Identifying Wasps

  • black and bright yellow bands
  • narrow waist in the middle of a thin body
  • 10-15mm long
  • smooth, hairless body
  • often found around rubbish and food
  • feed on other insects
  • bees are rounder, fatter, slower moving and hairier than wasps;  they only feed on pollen, so they are often found near flowers and plants.

Treatments for wasps

  • one visit
  • injecting dust into the nest usually in lofts or outside under the eaves
  • an advice sheet with information about the insecticide used, where it was placed and any special precautions
  • taking measures to protect children and pets
  • the nest will be dead one or two days after the treatment

Please ensure an adult is present at all times during the treatment. 

Useful facts

  • no need to remove a dead or dormant nest, as wasps will not return to the same nest.
  • during the bee season in May and June, you should take particular care to ensure that you correctly identify whether you have bees or wasps. If you book a wasp treatment and our pest controller discovers that you have bees, the law does not allow us to undertake a treatment.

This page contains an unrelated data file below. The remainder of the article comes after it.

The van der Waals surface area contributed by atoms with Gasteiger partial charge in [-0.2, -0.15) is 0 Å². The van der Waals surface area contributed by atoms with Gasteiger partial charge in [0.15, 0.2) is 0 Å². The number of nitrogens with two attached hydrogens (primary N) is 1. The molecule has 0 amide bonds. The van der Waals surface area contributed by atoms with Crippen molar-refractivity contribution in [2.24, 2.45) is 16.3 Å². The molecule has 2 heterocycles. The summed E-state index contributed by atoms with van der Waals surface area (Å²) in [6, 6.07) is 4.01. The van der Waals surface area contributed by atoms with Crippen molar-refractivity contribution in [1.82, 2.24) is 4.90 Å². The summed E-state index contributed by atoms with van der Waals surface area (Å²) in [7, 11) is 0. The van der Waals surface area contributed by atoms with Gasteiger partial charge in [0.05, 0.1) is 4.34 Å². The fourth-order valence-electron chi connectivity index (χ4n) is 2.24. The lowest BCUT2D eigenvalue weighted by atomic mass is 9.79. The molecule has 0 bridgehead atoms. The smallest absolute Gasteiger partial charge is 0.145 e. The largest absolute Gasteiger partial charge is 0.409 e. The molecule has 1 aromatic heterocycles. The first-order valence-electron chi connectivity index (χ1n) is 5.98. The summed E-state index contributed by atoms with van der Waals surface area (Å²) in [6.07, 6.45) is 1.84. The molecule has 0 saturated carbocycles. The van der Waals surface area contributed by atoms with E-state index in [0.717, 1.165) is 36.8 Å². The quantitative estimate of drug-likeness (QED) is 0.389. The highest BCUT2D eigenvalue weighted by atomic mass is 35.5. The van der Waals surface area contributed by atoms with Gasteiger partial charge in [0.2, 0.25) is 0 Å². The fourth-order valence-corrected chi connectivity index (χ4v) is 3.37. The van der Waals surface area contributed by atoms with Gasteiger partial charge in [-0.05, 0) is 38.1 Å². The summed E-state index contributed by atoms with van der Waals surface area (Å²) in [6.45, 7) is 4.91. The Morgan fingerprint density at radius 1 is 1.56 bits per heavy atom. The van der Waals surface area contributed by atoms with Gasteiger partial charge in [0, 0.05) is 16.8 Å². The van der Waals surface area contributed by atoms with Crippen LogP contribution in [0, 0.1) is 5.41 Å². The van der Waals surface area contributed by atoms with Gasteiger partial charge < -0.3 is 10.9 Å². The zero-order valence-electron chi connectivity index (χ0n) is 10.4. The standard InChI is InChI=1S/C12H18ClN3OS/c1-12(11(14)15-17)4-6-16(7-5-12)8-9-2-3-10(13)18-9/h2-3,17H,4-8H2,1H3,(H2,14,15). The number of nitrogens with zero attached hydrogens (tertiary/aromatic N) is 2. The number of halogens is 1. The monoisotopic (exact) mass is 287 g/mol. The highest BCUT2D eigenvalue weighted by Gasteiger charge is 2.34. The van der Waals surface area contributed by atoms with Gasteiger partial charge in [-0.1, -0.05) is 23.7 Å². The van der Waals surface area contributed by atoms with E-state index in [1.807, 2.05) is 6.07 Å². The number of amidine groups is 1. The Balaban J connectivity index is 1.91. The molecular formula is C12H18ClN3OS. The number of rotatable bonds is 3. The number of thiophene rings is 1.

• wasps never return to last year’s nest – almost all nests discovered in early spring (March and early April) are dormant nests from a previous summer. You can often avoid unnecessary expense in early spring by only booking a service if you see wasps using the nest. If not, it is almost certainly a dormant nest from a previous year.

Identifying what a wasp looks like

Identifying bees and wasps